Regardless of whether the North Korean regime collapses with a bang or a whimper, ensuring that the country's nuclear weapons are not used, moved or exported is a task that will require the capabilities of the U.S. armed forces.
The inherent danger in possessing nuclear assets becomes far more acute in a combat zone, such as today's Middle East, where nuclear materials and weapons are at risk of theft, and reactors can become bombing targets.
Twenty-eight years after its Chernobyl nuclear plant exploded, Ukraine confronts a nuclear specter of a different kind: the possibility that the country's reactors could become military targets in the event of a Russian invasion.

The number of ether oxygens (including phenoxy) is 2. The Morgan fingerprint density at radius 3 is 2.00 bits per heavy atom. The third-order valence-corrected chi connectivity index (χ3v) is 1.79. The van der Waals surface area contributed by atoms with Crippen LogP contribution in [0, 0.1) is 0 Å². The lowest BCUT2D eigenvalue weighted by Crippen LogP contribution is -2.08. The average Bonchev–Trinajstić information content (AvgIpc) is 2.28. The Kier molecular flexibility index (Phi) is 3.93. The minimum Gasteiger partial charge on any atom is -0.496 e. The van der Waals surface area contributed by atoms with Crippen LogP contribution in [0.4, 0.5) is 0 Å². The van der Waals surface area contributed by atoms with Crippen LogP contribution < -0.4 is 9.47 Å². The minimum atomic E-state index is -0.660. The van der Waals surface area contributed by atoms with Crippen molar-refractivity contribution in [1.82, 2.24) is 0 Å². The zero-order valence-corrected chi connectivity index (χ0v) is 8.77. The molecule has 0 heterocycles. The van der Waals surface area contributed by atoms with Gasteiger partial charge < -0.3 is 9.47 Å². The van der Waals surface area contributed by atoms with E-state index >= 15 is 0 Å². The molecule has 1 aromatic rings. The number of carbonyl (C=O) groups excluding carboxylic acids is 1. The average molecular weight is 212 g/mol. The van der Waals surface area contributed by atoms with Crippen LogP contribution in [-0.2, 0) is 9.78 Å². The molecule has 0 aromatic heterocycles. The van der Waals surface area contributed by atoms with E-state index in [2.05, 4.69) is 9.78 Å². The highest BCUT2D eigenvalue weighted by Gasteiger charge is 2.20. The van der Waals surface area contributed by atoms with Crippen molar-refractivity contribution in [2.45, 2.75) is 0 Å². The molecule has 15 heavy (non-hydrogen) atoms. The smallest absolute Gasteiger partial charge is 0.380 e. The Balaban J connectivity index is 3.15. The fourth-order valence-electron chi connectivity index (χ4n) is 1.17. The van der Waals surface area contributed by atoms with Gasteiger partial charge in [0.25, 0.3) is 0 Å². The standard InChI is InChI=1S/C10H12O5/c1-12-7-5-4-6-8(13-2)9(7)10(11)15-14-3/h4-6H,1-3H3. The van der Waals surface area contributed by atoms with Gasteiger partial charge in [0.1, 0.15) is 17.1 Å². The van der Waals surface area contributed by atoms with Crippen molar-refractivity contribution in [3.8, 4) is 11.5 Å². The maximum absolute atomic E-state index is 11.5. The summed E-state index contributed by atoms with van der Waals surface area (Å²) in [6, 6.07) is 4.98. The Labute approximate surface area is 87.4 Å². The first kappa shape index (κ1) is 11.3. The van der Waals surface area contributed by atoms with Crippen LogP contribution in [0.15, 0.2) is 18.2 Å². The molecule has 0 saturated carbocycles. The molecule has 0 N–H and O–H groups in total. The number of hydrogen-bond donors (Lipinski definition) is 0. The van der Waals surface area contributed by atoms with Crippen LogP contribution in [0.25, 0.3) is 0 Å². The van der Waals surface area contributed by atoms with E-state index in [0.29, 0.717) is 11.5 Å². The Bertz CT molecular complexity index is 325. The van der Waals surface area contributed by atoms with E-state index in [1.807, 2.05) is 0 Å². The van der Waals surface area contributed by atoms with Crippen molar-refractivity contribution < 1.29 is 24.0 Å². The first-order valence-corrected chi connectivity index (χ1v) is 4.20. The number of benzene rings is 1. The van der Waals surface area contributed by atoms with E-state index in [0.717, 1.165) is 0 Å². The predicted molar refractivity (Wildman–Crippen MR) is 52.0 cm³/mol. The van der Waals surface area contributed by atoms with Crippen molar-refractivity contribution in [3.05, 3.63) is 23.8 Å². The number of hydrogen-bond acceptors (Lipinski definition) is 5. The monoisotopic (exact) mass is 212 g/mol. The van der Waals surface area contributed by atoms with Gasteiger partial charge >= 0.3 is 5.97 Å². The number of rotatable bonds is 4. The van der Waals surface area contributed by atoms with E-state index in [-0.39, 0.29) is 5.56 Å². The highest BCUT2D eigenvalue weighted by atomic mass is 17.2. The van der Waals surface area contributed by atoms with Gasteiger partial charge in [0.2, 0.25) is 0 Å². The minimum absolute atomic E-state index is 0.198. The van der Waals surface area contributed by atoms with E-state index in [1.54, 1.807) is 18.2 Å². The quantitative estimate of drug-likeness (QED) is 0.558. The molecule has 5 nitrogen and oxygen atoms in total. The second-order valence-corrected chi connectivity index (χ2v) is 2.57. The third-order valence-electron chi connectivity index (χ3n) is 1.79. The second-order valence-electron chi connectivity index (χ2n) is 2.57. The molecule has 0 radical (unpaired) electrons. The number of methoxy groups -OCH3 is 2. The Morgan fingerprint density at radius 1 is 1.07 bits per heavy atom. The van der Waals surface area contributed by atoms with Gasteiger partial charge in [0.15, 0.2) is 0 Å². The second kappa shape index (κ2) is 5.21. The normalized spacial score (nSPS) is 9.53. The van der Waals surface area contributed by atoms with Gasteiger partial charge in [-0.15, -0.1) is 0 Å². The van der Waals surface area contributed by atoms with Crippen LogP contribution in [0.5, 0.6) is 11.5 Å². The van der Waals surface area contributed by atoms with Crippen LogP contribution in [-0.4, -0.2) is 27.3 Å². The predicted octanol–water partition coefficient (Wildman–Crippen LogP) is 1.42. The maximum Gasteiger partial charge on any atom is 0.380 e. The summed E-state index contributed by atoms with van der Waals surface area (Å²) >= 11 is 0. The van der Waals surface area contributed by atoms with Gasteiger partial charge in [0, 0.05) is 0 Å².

The failure of the U.S. Congressional Joint Committee on Deficit Reduction to reach agreement on budget cuts now sets the stage for $1.2 trillion in automatic reductions to begin in January 2013.
Should these cuts go into effect, the U.S. Defense Department, which already must ...